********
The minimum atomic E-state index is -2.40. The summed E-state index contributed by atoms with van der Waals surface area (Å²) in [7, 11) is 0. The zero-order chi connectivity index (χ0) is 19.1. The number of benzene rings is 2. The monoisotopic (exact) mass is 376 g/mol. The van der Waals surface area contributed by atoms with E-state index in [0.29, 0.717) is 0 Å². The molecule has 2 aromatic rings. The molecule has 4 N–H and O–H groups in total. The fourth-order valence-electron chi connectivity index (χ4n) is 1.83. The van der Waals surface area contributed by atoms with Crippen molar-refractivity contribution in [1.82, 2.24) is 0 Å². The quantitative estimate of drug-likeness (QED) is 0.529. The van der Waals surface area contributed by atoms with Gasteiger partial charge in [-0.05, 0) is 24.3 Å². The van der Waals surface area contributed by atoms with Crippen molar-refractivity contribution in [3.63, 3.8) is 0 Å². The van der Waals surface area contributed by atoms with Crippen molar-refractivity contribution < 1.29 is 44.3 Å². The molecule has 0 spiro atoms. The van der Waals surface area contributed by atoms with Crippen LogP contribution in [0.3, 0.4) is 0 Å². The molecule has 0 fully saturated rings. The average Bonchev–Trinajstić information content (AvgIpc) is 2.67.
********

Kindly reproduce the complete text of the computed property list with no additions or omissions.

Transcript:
The minimum atomic E-state index is -2.40. The summed E-state index contributed by atoms with van der Waals surface area (Å²) in [7, 11) is 0. The zero-order chi connectivity index (χ0) is 19.1. The number of benzene rings is 2. The monoisotopic (exact) mass is 376 g/mol. The van der Waals surface area contributed by atoms with E-state index in [0.29, 0.717) is 0 Å². The molecule has 2 aromatic rings. The molecule has 4 N–H and O–H groups in total. The fourth-order valence-electron chi connectivity index (χ4n) is 1.83. The van der Waals surface area contributed by atoms with Crippen molar-refractivity contribution in [1.82, 2.24) is 0 Å². The quantitative estimate of drug-likeness (QED) is 0.529. The van der Waals surface area contributed by atoms with Gasteiger partial charge in [-0.05, 0) is 24.3 Å². The van der Waals surface area contributed by atoms with Crippen molar-refractivity contribution in [3.63, 3.8) is 0 Å². The van der Waals surface area contributed by atoms with Crippen molar-refractivity contribution < 1.29 is 44.3 Å². The molecule has 0 spiro atoms. The van der Waals surface area contributed by atoms with Crippen LogP contribution in [0.3, 0.4) is 0 Å². The molecule has 0 fully saturated rings. The average Bonchev–Trinajstić information content (AvgIpc) is 2.67.